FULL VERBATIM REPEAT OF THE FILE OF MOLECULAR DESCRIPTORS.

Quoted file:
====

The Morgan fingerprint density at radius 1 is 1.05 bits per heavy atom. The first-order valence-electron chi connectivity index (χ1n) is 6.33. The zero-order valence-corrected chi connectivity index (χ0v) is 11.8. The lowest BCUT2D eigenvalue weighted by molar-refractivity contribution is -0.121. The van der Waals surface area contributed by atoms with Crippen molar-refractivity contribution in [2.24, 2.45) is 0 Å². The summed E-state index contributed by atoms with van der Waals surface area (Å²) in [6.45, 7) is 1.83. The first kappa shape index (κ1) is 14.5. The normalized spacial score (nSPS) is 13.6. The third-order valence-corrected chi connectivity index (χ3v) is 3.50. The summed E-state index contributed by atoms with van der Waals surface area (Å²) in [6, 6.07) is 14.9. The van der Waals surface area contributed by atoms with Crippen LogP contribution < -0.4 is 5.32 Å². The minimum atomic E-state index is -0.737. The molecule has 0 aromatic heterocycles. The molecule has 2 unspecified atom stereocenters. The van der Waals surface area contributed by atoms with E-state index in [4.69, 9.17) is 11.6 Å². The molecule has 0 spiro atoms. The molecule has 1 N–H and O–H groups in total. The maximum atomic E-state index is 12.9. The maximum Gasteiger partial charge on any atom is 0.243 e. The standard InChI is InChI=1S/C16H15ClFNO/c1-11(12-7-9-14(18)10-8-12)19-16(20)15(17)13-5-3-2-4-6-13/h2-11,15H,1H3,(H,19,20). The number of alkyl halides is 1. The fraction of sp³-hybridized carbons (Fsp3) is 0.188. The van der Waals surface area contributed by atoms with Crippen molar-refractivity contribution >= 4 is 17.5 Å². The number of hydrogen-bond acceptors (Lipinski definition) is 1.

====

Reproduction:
The Morgan fingerprint density at radius 1 is 1.05 bits per heavy atom. The first-order valence-electron chi connectivity index (χ1n) is 6.33. The zero-order valence-corrected chi connectivity index (χ0v) is 11.8. The lowest BCUT2D eigenvalue weighted by molar-refractivity contribution is -0.121. The van der Waals surface area contributed by atoms with Crippen molar-refractivity contribution in [2.24, 2.45) is 0 Å². The summed E-state index contributed by atoms with van der Waals surface area (Å²) in [6.45, 7) is 1.83. The first kappa shape index (κ1) is 14.5. The normalized spacial score (nSPS) is 13.6. The third-order valence-corrected chi connectivity index (χ3v) is 3.50. The summed E-state index contributed by atoms with van der Waals surface area (Å²) in [6, 6.07) is 14.9. The van der Waals surface area contributed by atoms with Crippen LogP contribution < -0.4 is 5.32 Å². The minimum atomic E-state index is -0.737. The molecule has 0 aromatic heterocycles. The molecule has 2 unspecified atom stereocenters. The van der Waals surface area contributed by atoms with E-state index in [4.69, 9.17) is 11.6 Å². The molecule has 0 spiro atoms. The molecule has 1 N–H and O–H groups in total. The maximum atomic E-state index is 12.9. The maximum Gasteiger partial charge on any atom is 0.243 e. The standard InChI is InChI=1S/C16H15ClFNO/c1-11(12-7-9-14(18)10-8-12)19-16(20)15(17)13-5-3-2-4-6-13/h2-11,15H,1H3,(H,19,20). The number of alkyl halides is 1. The fraction of sp³-hybridized carbons (Fsp3) is 0.188. The van der Waals surface area contributed by atoms with Crippen molar-refractivity contribution >= 4 is 17.5 Å². The number of hydrogen-bond acceptors (Lipinski definition) is 1.